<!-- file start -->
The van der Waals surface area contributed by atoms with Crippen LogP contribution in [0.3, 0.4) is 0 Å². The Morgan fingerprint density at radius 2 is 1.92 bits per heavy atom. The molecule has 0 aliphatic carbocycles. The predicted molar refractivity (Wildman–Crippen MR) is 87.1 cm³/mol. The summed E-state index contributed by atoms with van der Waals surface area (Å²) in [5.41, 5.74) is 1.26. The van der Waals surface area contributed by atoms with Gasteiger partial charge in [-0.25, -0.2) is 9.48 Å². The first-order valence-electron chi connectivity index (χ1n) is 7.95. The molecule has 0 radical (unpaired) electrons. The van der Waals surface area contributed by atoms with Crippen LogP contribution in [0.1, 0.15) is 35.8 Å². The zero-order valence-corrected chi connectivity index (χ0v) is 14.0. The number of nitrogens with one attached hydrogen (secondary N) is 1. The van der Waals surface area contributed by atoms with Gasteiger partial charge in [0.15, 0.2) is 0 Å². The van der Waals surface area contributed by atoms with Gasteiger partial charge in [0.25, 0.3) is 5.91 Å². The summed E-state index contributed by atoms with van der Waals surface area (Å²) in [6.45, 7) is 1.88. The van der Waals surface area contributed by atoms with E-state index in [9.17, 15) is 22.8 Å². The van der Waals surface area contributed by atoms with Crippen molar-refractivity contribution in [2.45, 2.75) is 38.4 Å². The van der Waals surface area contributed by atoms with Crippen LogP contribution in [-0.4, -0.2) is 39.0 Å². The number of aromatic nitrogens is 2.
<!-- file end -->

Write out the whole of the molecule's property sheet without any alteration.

The van der Waals surface area contributed by atoms with Crippen LogP contribution in [0.3, 0.4) is 0 Å². The Morgan fingerprint density at radius 2 is 1.92 bits per heavy atom. The molecule has 0 aliphatic carbocycles. The predicted molar refractivity (Wildman–Crippen MR) is 87.1 cm³/mol. The summed E-state index contributed by atoms with van der Waals surface area (Å²) in [5.41, 5.74) is 1.26. The van der Waals surface area contributed by atoms with Gasteiger partial charge in [-0.25, -0.2) is 9.48 Å². The first-order valence-electron chi connectivity index (χ1n) is 7.95. The molecule has 0 radical (unpaired) electrons. The van der Waals surface area contributed by atoms with Crippen LogP contribution in [0.1, 0.15) is 35.8 Å². The zero-order valence-corrected chi connectivity index (χ0v) is 14.0. The number of nitrogens with one attached hydrogen (secondary N) is 1. The van der Waals surface area contributed by atoms with Gasteiger partial charge in [0.15, 0.2) is 0 Å². The van der Waals surface area contributed by atoms with Gasteiger partial charge in [0.25, 0.3) is 5.91 Å². The summed E-state index contributed by atoms with van der Waals surface area (Å²) in [6.45, 7) is 1.88. The van der Waals surface area contributed by atoms with E-state index in [9.17, 15) is 22.8 Å². The van der Waals surface area contributed by atoms with Crippen molar-refractivity contribution in [2.45, 2.75) is 38.4 Å². The van der Waals surface area contributed by atoms with Crippen LogP contribution in [-0.4, -0.2) is 39.0 Å². The number of aromatic nitrogens is 2.